Holes were drilled into the planks. These holes refer to the aboriginal maritime culture of the Chumash who lived along the coast of what is now California. They created their canoes by lashing planks together which they referred to as Tomol, which was the original name of this artwork when first exhibited outdoors in a dry riverbed of the Santa Barbara Botanical Gardens.

Another interesting feature is the ‘barrewood’ and the barrewood patterns reflected in some of the bronze elements. Barrewood is a term used by the artist because these distinct patterns are created by huge saw blades that cut thru granite and slightly into 2 x 4 planks that line and protect the floor. Michael’s stone cutters are located in Barre, Vermont.

Art Installation Details

Williams College art installation

One of the secrets of this artist’s work is the precise degree of vertical plumb and horizontal level. Most good carpenters notice when something is off-level by anywhere from an 1/8″ to 1/4.” Incredibly, Mr. Singer notices pieces that are off-level by only 1/32″! This precision creates a subliminal effect of calm and quiet, making the heaviness of stone, metal and thick wood seem light, floating, contemplative, even otherworldly. This stunning effect can be felt in this and many of his other sculptures.

Many of the granite and bronze pieces are heavy and the long and thick pine planks bulky, needing 2 to handle and place precisely according to the instructions.

Our team devised an instructional system with carefully marked photographs whereby intricate sculpture such as this can be assembled and disassembled by museum and gallery preparators.

This art installation required 2 people 5 days to install.

This is only the second showing of this sculpture at Williams since it’s purchase and exhibition in 1990.

The current exhibition notes this about the artist and this work:

In 1971, Michael Singer fled New York City and settled in rural Vermont, where he found solace and renewed inspiration in nature. Comprised of scuptures and landwork, much of Singer’s body of work exists outside of traditional art spaces. In his architectural designs, gardens indoor and outdoor artworks, and infrastructure projects, he consistently endeavors to produce ecologically sustainable objects and spaces that draw inspiration from their particular environment. This sculpture is part of Singer’s ongoing Ritual Series, a collection of indoor installations crafted using an array of natural materials. Curved wooden beams enclose a labyrinthine interior of stone, metal, and wooden forms. For Singer, this central sanctum is akin to an inner realm – a sacred space from which to contemplate one’s place in the natural world.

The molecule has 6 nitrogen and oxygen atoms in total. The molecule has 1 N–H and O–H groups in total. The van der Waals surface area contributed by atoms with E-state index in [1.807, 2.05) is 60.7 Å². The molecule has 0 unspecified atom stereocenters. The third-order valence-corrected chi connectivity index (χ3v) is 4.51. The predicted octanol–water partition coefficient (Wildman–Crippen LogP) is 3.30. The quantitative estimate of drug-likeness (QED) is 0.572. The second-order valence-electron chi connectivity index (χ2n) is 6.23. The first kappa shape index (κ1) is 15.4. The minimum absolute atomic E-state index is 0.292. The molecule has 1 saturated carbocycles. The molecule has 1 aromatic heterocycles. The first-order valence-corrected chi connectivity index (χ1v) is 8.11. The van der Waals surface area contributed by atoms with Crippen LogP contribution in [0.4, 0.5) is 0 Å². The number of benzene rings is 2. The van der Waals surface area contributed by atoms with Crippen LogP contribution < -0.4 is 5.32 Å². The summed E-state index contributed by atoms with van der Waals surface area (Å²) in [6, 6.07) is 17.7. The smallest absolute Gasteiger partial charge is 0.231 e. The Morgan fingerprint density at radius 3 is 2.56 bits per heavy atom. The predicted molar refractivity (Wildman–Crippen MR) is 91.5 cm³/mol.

Fountain Restoration in Tokyo

New and Exciting Challenge

Update 2017 – Project Successfully Completed with Surprises!


Arts Management Services has been asked to restore this Japanese fountain to its original 1929 look.

Sculpture restoration by AMS in Tokyo

The fountain is part of one of the most important properties in the history of U.S. diplomacy.

Built in 1929, it’s among the first residences specifically built as a U.S. ambassador’s home. This is where, at the end of World War II, Emperor Hirohito met with General Douglas MacArthur and renounced his divinity, forever altering the influence of Japan’s imperial family. Apart from historical significance, this quiet residence with its spacious garden sits in the heart of busy Tokyo.

The large circular fountain pool is lined with a distinctive pattern of colorful tile that shimmers in the shallow water. The central bronze urn is believed to have come from an ancient royal temple where large vessels, usually made of wood, catch and conserve rainwater. Its surface is beautifully aged with brilliant shades of orange and green patina.

Tokyo fountain repair

Now it needs some TLC.

The best part about this project is all the fascinating adventures and knowledge in store as I assemble a team of experts to tackle many challenges. I’ll be talking to Japanese artisans to create matching tile, engineers experienced with repairing concrete tunnels damaged by seismic events – Tokyo averages 6 tremors per year – and with plumbers about an unusual way of replacing underground pipe by boring through the soil using water pressure.

Once all the estimates are gathered and final decisions made, we’ll assemble materials, people and equipment for what looks to be a 2-3 week project scheduled for April or May.

While the project proceeds I’ll be stopping briefly along the way to create short videos of the special people involved and the unusual things they’re doing!

I’m writing from Starbucks in Narita Airport, Tokyo about to head home after a 10-day whirlwind tour of embassies and ambassador residences in Manila, Baguio and here. The State Department calls me whenever their art needs some TLC. Great trip. I pinch myself that I get paid for this! Looking forward to returning soon.

Which Restoration Option